Vandana Kataria’s Noblemen sees the tragedy in William Shakespeare’s comedy The Merchant of Venice. There are traces of horror too in the production designer’s directorial debut, in which a teenager comes of age in a culture that sanctions bullying, homophobia and silence about violence.
The bright and sensitive Shay (Ali Haji) is the main target of a wolf pack led by the resident jock of his boarding school. Arjun (Mohammad Ali Mir) is the kind of young man who commits his crimes to the lusty cheers of his followers, and Shay is his prized prey.
Among the reasons Arjun picks on boys like Shay and his portly friend Ganesh (Hardik Thakker) is because he can. Adult supervision appears to be lax at the Mount Noble High school. The teachers and wardens are none the wiser for what goes in after class and when the lights have been dimmed. Some of Arjun’s deeds are, in fact, committed in public glare – on the playground, in the canteen – but the excuse is that he is well-connected, as are his conspirators, including Baaadal (Shaan Groverr). Baaadal has a couple of extra As in his name because his father is superstitious, but no amount of numerology can fix Baaadal’s base nature.
Shay has the misfortune of being cast as Bassanio in The Merchant of Venice. This is a role that Baaadal covets too, especially since it will bring him closer to Pia (Muskkaan Jafferi), Shay’s friend and among the few girls in the school. The play is being staged for the Founders’ Day function, and the charismatic drama teacher Murali (Kunaal Kapoor) exhorts his wards to put on good performances. Murali has some strange ideas about what constitutes an appropriate acting exercise for adolescents. He asks them to imagine how they would seek revenge on those who have wronged them; on another occasion, he encourages them to cast off their clothes .
We did warn you: the adults are merely guests at this supposedly elite institution, which is managed by a well-meaning but ineffectual principal (MK Raina) and his hard-drinking deputy (Ivan Rodrigues). The inability of the grown-ups to intervene when the bullying gets more brutal, and their lack of curiosity about the easily apparent bruises suffered by Shay and Ganesh, are big flaws in an otherwise intelligent screenplay.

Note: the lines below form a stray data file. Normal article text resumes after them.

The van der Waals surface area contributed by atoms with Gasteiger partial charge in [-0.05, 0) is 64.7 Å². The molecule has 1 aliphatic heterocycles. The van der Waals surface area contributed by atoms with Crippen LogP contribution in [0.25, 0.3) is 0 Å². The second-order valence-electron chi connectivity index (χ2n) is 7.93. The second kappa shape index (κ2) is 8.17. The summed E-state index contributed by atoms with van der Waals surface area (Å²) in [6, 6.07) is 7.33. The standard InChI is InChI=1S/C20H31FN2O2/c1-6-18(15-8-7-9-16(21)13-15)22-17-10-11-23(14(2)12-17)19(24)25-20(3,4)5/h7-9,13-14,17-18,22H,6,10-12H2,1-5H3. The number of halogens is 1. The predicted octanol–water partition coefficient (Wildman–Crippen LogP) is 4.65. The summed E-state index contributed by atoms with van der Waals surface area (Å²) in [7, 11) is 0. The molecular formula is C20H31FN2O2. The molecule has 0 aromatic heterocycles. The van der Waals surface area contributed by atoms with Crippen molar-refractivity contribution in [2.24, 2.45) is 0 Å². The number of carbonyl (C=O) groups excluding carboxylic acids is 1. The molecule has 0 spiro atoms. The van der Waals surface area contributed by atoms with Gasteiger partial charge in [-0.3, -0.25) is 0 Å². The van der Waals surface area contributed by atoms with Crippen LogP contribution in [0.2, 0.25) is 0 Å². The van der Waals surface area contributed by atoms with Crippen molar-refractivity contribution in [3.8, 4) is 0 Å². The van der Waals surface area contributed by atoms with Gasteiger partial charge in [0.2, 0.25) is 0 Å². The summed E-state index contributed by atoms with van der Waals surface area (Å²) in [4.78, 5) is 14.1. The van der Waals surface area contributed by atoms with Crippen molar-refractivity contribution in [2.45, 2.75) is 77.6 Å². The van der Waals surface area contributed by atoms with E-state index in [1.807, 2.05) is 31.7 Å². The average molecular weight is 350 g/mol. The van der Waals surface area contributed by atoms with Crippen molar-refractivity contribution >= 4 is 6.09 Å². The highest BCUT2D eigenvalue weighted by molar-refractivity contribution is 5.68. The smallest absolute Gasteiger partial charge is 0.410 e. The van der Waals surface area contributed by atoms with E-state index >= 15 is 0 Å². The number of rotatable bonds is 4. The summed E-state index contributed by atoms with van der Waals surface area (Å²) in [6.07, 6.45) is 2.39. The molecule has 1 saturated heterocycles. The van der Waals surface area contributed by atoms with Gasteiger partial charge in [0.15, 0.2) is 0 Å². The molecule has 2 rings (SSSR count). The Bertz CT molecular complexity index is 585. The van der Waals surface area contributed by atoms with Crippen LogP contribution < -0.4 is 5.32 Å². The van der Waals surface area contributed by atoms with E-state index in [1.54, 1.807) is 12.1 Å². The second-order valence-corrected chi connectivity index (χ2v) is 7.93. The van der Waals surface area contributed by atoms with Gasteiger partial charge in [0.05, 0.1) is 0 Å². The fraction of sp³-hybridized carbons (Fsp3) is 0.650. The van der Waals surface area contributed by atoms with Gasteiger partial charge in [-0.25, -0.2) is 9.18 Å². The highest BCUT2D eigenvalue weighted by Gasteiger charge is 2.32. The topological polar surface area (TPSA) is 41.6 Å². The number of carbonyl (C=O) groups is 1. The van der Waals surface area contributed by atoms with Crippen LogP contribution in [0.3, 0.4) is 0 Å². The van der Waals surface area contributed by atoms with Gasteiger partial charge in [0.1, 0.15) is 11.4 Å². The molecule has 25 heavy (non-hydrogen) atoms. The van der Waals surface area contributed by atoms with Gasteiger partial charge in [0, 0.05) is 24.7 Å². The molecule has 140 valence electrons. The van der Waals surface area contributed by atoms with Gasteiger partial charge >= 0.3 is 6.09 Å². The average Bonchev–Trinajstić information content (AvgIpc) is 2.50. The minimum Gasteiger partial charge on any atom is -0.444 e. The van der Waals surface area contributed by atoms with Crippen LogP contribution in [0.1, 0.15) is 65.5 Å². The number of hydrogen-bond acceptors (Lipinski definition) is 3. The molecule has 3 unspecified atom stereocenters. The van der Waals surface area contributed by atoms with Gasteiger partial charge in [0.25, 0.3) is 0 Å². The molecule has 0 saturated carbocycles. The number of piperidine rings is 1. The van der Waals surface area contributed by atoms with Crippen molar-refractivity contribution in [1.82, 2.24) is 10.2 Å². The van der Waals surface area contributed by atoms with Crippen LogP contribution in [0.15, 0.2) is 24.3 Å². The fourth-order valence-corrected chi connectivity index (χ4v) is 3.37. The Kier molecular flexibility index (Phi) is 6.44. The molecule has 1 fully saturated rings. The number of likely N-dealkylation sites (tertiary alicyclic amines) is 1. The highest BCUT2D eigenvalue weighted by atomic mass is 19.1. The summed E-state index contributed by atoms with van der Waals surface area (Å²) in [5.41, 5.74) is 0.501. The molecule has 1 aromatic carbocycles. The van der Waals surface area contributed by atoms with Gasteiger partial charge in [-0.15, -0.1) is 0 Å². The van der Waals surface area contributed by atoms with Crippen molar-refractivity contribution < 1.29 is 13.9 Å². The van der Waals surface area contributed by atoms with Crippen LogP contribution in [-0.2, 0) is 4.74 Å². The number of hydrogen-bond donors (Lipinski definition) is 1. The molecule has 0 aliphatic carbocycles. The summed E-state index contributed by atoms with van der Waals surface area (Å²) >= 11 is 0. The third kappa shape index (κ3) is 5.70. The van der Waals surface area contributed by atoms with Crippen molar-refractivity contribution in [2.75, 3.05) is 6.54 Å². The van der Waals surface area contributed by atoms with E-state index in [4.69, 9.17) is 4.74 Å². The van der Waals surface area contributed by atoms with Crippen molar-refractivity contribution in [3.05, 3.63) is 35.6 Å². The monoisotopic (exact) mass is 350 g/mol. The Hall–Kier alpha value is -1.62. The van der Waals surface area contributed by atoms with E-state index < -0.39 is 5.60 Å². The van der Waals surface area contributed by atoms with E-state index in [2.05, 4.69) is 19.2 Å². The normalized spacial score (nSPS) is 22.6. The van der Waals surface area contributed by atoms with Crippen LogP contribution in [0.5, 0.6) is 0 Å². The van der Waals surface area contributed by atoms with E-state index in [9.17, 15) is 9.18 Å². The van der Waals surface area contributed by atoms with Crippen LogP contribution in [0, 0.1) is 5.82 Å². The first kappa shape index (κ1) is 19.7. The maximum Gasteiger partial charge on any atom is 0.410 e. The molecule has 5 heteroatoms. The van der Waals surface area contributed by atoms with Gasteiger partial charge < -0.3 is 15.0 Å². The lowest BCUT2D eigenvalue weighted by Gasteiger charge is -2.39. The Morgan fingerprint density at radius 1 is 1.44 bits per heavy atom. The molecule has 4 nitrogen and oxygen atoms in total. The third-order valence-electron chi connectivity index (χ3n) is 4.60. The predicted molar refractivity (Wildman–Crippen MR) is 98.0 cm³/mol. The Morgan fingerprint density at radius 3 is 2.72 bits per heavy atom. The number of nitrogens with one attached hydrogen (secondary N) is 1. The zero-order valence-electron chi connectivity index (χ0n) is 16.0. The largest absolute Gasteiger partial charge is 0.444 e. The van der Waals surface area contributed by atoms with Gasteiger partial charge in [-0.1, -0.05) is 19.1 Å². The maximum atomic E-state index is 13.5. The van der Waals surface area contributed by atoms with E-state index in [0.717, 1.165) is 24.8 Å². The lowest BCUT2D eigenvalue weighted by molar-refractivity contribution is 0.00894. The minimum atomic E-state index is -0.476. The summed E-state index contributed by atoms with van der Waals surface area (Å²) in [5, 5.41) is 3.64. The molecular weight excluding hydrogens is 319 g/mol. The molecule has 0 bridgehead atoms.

Writers Vandana Kataria, Sunil Drego and Sonia Bahl sidestep the role played by the teaching establishment in contributing to bullying, but they are otherwise very astute in tracing Shay’s internal struggle to stop himself from becoming the monster that Arjun wants him to be.
The mostly English-language Noblemen, which is being distributed through PVR’s movie-on-demand platform Vkaoo, does an excellent job of picking up the cadences of adolescent speech. The beautifully cast young actors speak exactly as we might expect them to. Even Kunaal Kapoor seems relieved to be delivering dialogue in a language that comes more naturally to him than his Bollywood lines.
Although the climax is implausible, director Kataria’s ability to create a deeply felt and non-glamorous portrait of boarding school life is rarely in doubt. Kunaal Kapoor is perfectly adequate as the well-meaning teacher whose unconventional ways have unforeseen consequences. The movie’s star performer is Ali Haji, who turns out an acutely sensitive performance as Shay. Ali Mir, Shaan Grover, Muskkaan Jaferi and Hardik Thakker are also very convincing as the ones preying and being preyed upon.
The 110-minute movie makes many important points about the foundations of toxic male behaviour and the homophobia that lurks in the corridors of schools. “They will just go on and on,” Ganesh says about his tormentors, and his observation reaches out beyond the school’s walls. The deputy headmaster dismisses Shay’s rough treatment as a necessary rite of passage for boys to become men. The fates of Arjun and Shay suggest that he is perversely right.